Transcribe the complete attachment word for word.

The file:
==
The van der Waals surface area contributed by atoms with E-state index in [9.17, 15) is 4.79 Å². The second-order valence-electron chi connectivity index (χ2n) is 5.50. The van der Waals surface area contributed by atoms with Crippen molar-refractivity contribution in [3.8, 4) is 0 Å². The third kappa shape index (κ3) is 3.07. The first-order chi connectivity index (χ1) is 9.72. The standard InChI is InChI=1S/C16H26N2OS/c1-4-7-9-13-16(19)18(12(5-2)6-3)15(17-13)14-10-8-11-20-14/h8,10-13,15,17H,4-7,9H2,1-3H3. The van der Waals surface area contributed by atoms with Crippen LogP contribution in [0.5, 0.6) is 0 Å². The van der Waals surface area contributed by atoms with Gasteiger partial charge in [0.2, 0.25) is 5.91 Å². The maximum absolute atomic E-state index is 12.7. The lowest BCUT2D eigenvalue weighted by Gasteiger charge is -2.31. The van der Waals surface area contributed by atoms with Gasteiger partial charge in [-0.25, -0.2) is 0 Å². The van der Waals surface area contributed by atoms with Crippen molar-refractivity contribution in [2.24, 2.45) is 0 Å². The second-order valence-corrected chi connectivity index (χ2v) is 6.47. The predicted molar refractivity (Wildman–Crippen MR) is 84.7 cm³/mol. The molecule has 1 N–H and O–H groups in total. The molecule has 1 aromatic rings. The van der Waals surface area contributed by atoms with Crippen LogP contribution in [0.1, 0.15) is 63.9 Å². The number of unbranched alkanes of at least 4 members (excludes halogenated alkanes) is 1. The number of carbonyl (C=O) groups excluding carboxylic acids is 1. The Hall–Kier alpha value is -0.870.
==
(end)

The van der Waals surface area contributed by atoms with E-state index in [9.17, 15) is 4.79 Å². The second-order valence-electron chi connectivity index (χ2n) is 5.50. The van der Waals surface area contributed by atoms with Crippen molar-refractivity contribution in [3.8, 4) is 0 Å². The third kappa shape index (κ3) is 3.07. The first-order chi connectivity index (χ1) is 9.72. The standard InChI is InChI=1S/C16H26N2OS/c1-4-7-9-13-16(19)18(12(5-2)6-3)15(17-13)14-10-8-11-20-14/h8,10-13,15,17H,4-7,9H2,1-3H3. The van der Waals surface area contributed by atoms with Crippen LogP contribution in [0.5, 0.6) is 0 Å². The van der Waals surface area contributed by atoms with Gasteiger partial charge in [0.2, 0.25) is 5.91 Å². The maximum absolute atomic E-state index is 12.7. The lowest BCUT2D eigenvalue weighted by Gasteiger charge is -2.31. The van der Waals surface area contributed by atoms with Gasteiger partial charge in [-0.25, -0.2) is 0 Å². The van der Waals surface area contributed by atoms with Crippen molar-refractivity contribution in [2.24, 2.45) is 0 Å². The second-order valence-corrected chi connectivity index (χ2v) is 6.47. The predicted molar refractivity (Wildman–Crippen MR) is 84.7 cm³/mol. The molecule has 1 N–H and O–H groups in total. The molecule has 1 aromatic rings. The van der Waals surface area contributed by atoms with Crippen LogP contribution in [0.1, 0.15) is 63.9 Å². The number of unbranched alkanes of at least 4 members (excludes halogenated alkanes) is 1. The number of carbonyl (C=O) groups excluding carboxylic acids is 1. The Hall–Kier alpha value is -0.870.